As part of our series about the “Five Things You Need To Be A Highly Effective Leader During Turbulent Times,” we had the pleasure of interviewing Minna Taylor.
Minna Taylor is the Founder of Energize Your Voice, an NYC-based communication consultancy. With an experiential approach, rooted in the principles of improv and performance, she and her team support organizations to explore their full potential in public speaking, brand storytelling, executive presence, and leadership communication. Notable clients include UBER, Red Bull, Citi, and E&Y. Minna earned her BFA from NYU Tisch and went on to earn her MFA in Performance with a concentration in speech and vocal production. Beginning her career as an accent reduction specialist, Minna went on to transfer her theatre training to developing an innovative approach for professional development.
Thank you so much for your time! I know that you are a very busy person. Our readers would love to “get to know you” a bit better. Can you tell us a bit about your ‘backstory’ and how you got started?
For sure, and thank you for inviting me to contribute to this topic. I grew up on a farm in the Shenandoah Valley of Virginia. It was a place where everyone knew who you were and people thrived on connecting, telling stories, and celebrating tradition. There was always a campfire burning or guitar being played. My sisters and I would entertain ourselves with hours of make-believe and play dress up from our costume trunk. It was foundational for understanding how to rely on my imagination and how to play well with others. I left the farm for NYC where I attended NYU Tisch Drama and then went on to earn my masters in acting from Brooklyn College CUNY. I hustled, like all working actors just starting out, by piecing together a number of gigs. I walked dogs, cleaned houses, taught kickboxing. But the gig that really excited me was teaching accent reduction and presentation skills to corporate clients. I found that job through Craigslist of all places.
Can you share a story about the funniest mistake you made when you were first starting? Can you tell us what lessons or ‘take aways’ you learned from that?
I am an artist at heart. I hadn’t worked in a corporate setting prior to my Craigslist consulting gig. I didn’t know how to dress for a corporate setting. I was working in a conservative office and I was showing up in what I thought was business casual, with my nose ring, and a quirky attitude. The woman contracting me very generously invited me over to her apartment and offered me a bag of hand-me-down clothes to look more appropriate. She talked to me about acceptable attire, gave me feedback she had received from the senior partners at the firm where I was working, and I was asked to remove my nose ring. I still have a sweater she gave me. That taught me, more than anything, about the generosity of humankind. Thinking back on it, it’s a perfect example of this idea that no one is typically rooting for you to fail and are often, instead, standing for your success.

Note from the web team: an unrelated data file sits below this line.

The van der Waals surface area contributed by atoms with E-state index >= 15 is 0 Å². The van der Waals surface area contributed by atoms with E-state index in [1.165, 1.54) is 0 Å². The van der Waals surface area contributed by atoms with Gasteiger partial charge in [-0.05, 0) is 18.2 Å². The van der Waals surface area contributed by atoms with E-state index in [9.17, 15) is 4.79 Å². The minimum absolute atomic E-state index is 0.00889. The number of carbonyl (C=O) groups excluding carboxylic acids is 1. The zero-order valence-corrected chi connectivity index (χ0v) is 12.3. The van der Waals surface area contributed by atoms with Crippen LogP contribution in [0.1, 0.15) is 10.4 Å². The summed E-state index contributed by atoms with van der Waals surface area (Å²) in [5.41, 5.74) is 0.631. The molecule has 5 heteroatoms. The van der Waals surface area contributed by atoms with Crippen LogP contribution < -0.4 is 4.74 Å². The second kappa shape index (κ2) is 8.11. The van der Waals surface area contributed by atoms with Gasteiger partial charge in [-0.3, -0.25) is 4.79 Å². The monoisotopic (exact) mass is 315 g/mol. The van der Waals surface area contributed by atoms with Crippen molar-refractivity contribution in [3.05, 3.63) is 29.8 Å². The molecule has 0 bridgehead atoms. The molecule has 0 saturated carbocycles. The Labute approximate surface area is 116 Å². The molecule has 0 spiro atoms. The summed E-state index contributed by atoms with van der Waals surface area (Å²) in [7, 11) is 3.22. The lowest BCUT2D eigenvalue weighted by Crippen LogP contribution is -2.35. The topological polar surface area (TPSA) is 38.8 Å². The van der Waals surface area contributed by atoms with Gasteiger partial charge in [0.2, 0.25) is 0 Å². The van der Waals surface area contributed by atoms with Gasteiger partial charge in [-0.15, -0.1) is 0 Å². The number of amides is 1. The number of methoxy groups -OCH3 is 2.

None of us are able to achieve success without some help along the way. Is there a particular person who you are grateful towards who helped get you to where you are? Can you share a story?
I am in my second career. I started out as an actress and it was my high school drama teacher who encouraged me to apply to NYU Tisch. It was my graduate school phonetics teacher who gave me my first job as a speech coach. That really set me on a path of pursuing communication as a career. It wasn’t until years later that I decided to leave acting and move into coaching and training full time, but that initial access point of understanding that there was a need for professional support around communication allowed me to perceive it as a viable option.
Extensive research suggests that “purpose driven businesses” are more successful in many areas. When your company started, what was its vision, what was its purpose?
When I started my company, I had a vision of creating happier and high performing humans. Through the study of play and presence, you gain insight into the freedom or restriction of the practitioner. If people are tight and feeling cut off from their breath, they are likely to experience greater levels of anxiety and physical discomfort. This leads to fatigue, disengagement, and an overall reduction in wellbeing and a degrading of confidence. Through the practice of play, participants reconnect to their breath, feel a deeper sense of ease in their bodies, and liberate their minds from effort and constraint. This results in creativity, connection, and a clarity of purpose.
In the most recent revision, we have included a commitment to social equity by promoting that the social, political, and economic power of public speaking skills can change someone’s life. We believe that democratized access to high quality professional development is a gateway to economic success and greater social equity.
Thank you for all that. Let’s now turn to the main focus of our discussion. Can you share with our readers a story from your own experience about how you lead your team during uncertain or difficult times?
For most founders running a corporate consulting company, they know the constant challenge of client acquisition and retention. Gaining access to budgets and getting awarded projects is never an easy process. So when the pandemic hit, it was a real blow when all of our work for the foreseeable future was cancelled and any prospective work became nonexistent. Our clients were freezing budgets and furloughing their employees. This meant no work and no money.
The most important thing I did was to explicitly acknowledge that times were difficult. It’s easy to feel the difficulty and to allow the difficulty to be top of mind in decision making, but rarely do we take time to pause and bring into being through deliberate language, like, “dang, this is really difficult right now.” Putting it into concrete language makes it a reality and it also makes the enormity of the difficulty feel more tangible and therefore more manageable.